It immediately follows from this definition that a number-theoretical formula F is algorithmically verifiable under an interpretation (and should therefore be defined in NP) if, and only if, we can define a checking relation R(x, y)[2]—where x codes a propositional formula F and y codes a truth assignment to the variables of F—such that, for any given natural number values (m, n), there is a deterministic algorithm which will finitarily decide whether or not R(m, n) holds over the domain \mathbb{N} of the natural numbers.

(b) in terms of algorithmic computability (Definition 2 below).

It immediately follows from this definition that a number-theoretical formula F is algorithmically computable under an interpretation (and should therefore be defined in P) if, and only if, we can define a checking relation R(x, y)[3]—where x codes a propositional formula F and y codes a truth assignment to the variables of F—such that there is a deterministic algorithm which, for any given natural number values (m, n), will finitarily decide whether or not R(m, n) holds over the domain \mathbb{N} of the natural numbers.

In other words, standard interpretations of the classes P and NP implicitly assume without proof that:

Cook’s Thesis: If a propositional formula is algorithmically verifiable in polynomial-time, then it is algorithmically computable.

It would follow from such a perspective that the differentiation between the classes P and NP is only quantitative, and can therefore be adequately expressed in terms of computational complexity.

However, we shall argue that—since the two concepts are well-defined[3a]—there are classically defined arithmetic formulas which are algorithmically verifiable but not algorithmically computable; and so the differentiation between the classes P and NP is also qualitative, and cannot be adequately expressed in terms of only computational complexity.

The PvNP Separation Problem

Accordingly, in this investigation we shall ignore both Cook’s Thesis and polynomial-time computations, and address instead the following non-standard (NS) formulation of the PvNP Separation Problem in arithmetic:

Non-standard PvNP\ (NS): Is there an arithmetical formula F that is algorithmically verifiable but not algorithmically computable?

We shall first show how Gödel’s \beta-function uniquely corresponds each classically defined real number to an algorithmically verifiable arithmetical formula.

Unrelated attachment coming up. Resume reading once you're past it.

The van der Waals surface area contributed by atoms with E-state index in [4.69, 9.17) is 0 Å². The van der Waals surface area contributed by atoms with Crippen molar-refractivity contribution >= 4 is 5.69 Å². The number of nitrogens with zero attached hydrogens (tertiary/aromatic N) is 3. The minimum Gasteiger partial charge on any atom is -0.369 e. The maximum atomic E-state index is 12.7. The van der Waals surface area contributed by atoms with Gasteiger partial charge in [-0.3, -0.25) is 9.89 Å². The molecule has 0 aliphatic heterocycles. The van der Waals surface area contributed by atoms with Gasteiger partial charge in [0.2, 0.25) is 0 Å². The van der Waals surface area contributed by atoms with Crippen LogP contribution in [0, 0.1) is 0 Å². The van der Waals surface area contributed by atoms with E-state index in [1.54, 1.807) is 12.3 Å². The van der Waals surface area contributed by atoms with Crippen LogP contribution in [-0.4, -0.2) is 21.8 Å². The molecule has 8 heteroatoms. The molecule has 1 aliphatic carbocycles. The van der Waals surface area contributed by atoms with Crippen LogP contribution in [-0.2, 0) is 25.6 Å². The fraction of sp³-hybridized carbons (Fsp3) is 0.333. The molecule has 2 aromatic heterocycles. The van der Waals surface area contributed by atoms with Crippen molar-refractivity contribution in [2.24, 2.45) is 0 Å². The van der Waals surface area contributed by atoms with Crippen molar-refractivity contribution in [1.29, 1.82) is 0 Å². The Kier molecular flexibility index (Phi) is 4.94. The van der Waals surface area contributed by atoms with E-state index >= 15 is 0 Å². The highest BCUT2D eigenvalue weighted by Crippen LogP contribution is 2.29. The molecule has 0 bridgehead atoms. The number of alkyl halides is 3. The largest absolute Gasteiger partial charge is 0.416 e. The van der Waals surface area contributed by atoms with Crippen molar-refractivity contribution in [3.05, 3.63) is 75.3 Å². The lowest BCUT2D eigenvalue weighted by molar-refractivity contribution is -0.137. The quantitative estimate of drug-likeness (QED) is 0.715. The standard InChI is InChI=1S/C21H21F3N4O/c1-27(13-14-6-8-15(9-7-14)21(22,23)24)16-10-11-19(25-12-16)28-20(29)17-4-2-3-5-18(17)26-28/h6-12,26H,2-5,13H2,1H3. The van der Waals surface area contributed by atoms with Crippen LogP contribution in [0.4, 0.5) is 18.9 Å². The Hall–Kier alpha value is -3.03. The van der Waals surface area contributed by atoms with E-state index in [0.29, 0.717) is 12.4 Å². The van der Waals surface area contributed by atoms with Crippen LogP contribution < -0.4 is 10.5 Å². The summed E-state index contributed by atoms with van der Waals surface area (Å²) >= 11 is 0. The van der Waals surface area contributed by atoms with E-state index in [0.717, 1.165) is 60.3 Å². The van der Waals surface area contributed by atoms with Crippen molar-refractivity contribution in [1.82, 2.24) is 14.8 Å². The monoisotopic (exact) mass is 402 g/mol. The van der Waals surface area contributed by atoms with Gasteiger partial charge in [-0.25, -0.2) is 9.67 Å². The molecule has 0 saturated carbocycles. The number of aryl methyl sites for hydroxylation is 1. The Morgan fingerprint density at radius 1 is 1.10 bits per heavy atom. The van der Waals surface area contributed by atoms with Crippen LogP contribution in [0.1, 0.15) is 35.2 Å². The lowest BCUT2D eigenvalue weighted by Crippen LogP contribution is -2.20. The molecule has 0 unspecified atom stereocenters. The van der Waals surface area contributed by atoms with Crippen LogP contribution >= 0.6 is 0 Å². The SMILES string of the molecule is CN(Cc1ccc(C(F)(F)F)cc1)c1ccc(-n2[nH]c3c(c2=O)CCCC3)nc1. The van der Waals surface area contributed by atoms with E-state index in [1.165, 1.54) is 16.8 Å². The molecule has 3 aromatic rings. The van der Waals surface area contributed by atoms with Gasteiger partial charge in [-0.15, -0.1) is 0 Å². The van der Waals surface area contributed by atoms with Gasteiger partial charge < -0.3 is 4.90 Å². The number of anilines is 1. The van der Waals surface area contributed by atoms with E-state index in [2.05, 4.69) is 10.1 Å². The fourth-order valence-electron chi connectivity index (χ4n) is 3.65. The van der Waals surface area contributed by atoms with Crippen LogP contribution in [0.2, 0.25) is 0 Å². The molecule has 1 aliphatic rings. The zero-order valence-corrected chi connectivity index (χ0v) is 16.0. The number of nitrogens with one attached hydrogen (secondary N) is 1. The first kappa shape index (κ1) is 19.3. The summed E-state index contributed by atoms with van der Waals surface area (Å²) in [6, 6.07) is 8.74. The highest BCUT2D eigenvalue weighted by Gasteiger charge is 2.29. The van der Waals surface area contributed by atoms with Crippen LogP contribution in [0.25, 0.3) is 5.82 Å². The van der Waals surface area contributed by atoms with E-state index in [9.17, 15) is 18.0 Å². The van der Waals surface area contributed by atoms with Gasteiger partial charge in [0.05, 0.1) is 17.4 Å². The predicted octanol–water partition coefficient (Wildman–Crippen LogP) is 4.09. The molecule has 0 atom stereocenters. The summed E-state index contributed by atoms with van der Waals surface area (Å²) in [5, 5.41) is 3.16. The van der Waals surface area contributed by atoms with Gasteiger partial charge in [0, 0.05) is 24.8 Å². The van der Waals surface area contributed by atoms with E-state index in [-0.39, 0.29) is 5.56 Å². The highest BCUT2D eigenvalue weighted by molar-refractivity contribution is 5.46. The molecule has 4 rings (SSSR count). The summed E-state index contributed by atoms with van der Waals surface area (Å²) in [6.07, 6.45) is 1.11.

Since classical theory admits the existence of real numbers that are not algorithmically computable[4], we shall conclude that classical theory must also admit the existence of arithmetical formulas that are algorithmically verifiable but not algorithmically computable.

Algorithmically verifiable and algorithmically computable formulas

Definition 1: A number-theoretical formula F(x) is algorithmically verifiable under an interpretation if, and only if, for any given natural number n, there is a deterministic algorithm AL_{(F,\ n)} which can provide objective evidence[5] for deciding the value of each formula in the finite sequence \{F(1), F(2), \ldots, F(n)\}.

The concept is well-defined in the sense that, first, every atomic number-theoretical formula is algorithmically verifiable as above[6]; further, by Tarski’s definitions[7], the algorithmic verifiability of the formulas of a formal language which contain logical constants can be inductively defined under an interpretation in terms of the algorithmic verifiability of the interpretations of the atomic formulas of the language.

In particular[8], the formulas of the first order Peano Arithmetic PA are constructively decidable under the standard interpretation of PA over the domain \mathbb{N} of the natural numbers if, and only if, they are algorithmically verifiable under the interpretation.[9]

Definition 2: A number theoretical formula F(x) is algorithmically computable under an interpretation if, and only if, there is a deterministic algorithm AL_{F} that can provide objective evidence for deciding the value of each formula in the denumerable sequence \{F(1), F(2), \ldots\}.

This concept too is well-defined in the sense that, first, every atomic number-theoretical formula is algorithmically computable as above[10]; further, by Tarski’s definitions, the algorithmic computability of the formulas of a formal language which contain logical constants can also be inductively defined under an interpretation in terms of the algorithmic computability of the interpretations of the atomic formulas of the language.

In particular[11], the PA-formulas are constructively decidable under an algorithmic interpretation of PA over \mathbb{N} if, and only if, they are algorithmically computable under the interpretation.[12]

We note that:

Lemma 1: There are algorithmically verifiable number theoretical formulas which are not algorithmically computable.

Proof: Let r(n) denote the n^{th} digit in the decimal expression \sum_{i=1}^{\infty}r(i).10^{-i} of a putatively given real number \mathbb{R} in the interval 0 < \mathbb{R} \leq 1.

By the definition of the real number \mathbb{R} as the limit of the Cauchy sequence of rationals \{\sum_{i=1}^{k}r(i).10^{-i}: k = 1, 2, \ldots\}, it follows that r(n) is an algorithmically verifiable number-theoretic function.

Since the set of algorithmically computable reals is countable[13], Cantor’s diagonal argument[14] shows that there are real numbers that are not algorithmically computable.

The Lemma follows. \Box

We note that algorithmic computability implies the existence of a deterministic algorithm that can decide the truth/falsity of each proposition in a well-defined denumerable sequence of propositions, whereas algorithmic verifiability does not imply the existence of a deterministic algorithm that can decide the truth/falsity of each proposition in a well-defined denumerable sequence of propositions.[15]